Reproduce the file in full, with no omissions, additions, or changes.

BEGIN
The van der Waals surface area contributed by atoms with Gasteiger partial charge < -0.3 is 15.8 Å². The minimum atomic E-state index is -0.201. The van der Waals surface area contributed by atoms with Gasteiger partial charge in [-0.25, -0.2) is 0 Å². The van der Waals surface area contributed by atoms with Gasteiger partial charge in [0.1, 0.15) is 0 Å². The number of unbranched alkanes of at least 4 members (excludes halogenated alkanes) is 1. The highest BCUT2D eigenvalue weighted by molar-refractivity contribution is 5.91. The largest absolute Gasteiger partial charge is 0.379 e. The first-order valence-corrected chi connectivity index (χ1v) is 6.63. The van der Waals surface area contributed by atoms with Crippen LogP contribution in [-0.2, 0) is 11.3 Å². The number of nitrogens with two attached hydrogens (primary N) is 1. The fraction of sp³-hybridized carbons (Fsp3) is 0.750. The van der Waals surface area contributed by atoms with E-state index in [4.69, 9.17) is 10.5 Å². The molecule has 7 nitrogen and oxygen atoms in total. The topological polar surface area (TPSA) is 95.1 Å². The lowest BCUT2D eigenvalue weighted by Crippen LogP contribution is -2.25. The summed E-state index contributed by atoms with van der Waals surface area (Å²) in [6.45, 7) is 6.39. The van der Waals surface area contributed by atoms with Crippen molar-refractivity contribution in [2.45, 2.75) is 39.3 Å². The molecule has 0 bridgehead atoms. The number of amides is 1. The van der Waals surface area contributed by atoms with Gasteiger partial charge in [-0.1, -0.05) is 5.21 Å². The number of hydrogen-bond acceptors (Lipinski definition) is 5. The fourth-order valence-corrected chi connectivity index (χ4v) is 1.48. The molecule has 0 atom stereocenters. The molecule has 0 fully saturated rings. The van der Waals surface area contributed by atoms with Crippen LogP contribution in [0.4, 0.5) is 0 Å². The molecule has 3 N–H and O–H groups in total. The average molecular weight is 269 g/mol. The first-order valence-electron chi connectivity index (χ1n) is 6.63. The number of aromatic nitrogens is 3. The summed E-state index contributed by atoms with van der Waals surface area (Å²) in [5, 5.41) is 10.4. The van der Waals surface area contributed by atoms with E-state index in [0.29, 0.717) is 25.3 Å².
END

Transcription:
The van der Waals surface area contributed by atoms with Gasteiger partial charge < -0.3 is 15.8 Å². The minimum atomic E-state index is -0.201. The van der Waals surface area contributed by atoms with Gasteiger partial charge in [-0.25, -0.2) is 0 Å². The van der Waals surface area contributed by atoms with Gasteiger partial charge in [0.1, 0.15) is 0 Å². The number of unbranched alkanes of at least 4 members (excludes halogenated alkanes) is 1. The highest BCUT2D eigenvalue weighted by molar-refractivity contribution is 5.91. The largest absolute Gasteiger partial charge is 0.379 e. The first-order valence-corrected chi connectivity index (χ1v) is 6.63. The van der Waals surface area contributed by atoms with Crippen LogP contribution in [-0.2, 0) is 11.3 Å². The number of nitrogens with two attached hydrogens (primary N) is 1. The fraction of sp³-hybridized carbons (Fsp3) is 0.750. The van der Waals surface area contributed by atoms with E-state index in [4.69, 9.17) is 10.5 Å². The molecule has 7 nitrogen and oxygen atoms in total. The topological polar surface area (TPSA) is 95.1 Å². The lowest BCUT2D eigenvalue weighted by Crippen LogP contribution is -2.25. The summed E-state index contributed by atoms with van der Waals surface area (Å²) in [6.45, 7) is 6.39. The van der Waals surface area contributed by atoms with Crippen molar-refractivity contribution in [2.45, 2.75) is 39.3 Å². The molecule has 0 bridgehead atoms. The number of amides is 1. The van der Waals surface area contributed by atoms with Gasteiger partial charge in [-0.1, -0.05) is 5.21 Å². The number of hydrogen-bond acceptors (Lipinski definition) is 5. The fourth-order valence-corrected chi connectivity index (χ4v) is 1.48. The molecule has 0 atom stereocenters. The molecule has 0 fully saturated rings. The van der Waals surface area contributed by atoms with Crippen LogP contribution in [0.4, 0.5) is 0 Å². The molecule has 3 N–H and O–H groups in total. The average molecular weight is 269 g/mol. The first-order valence-electron chi connectivity index (χ1n) is 6.63. The number of aromatic nitrogens is 3. The summed E-state index contributed by atoms with van der Waals surface area (Å²) in [5, 5.41) is 10.4. The van der Waals surface area contributed by atoms with E-state index in [0.29, 0.717) is 25.3 Å².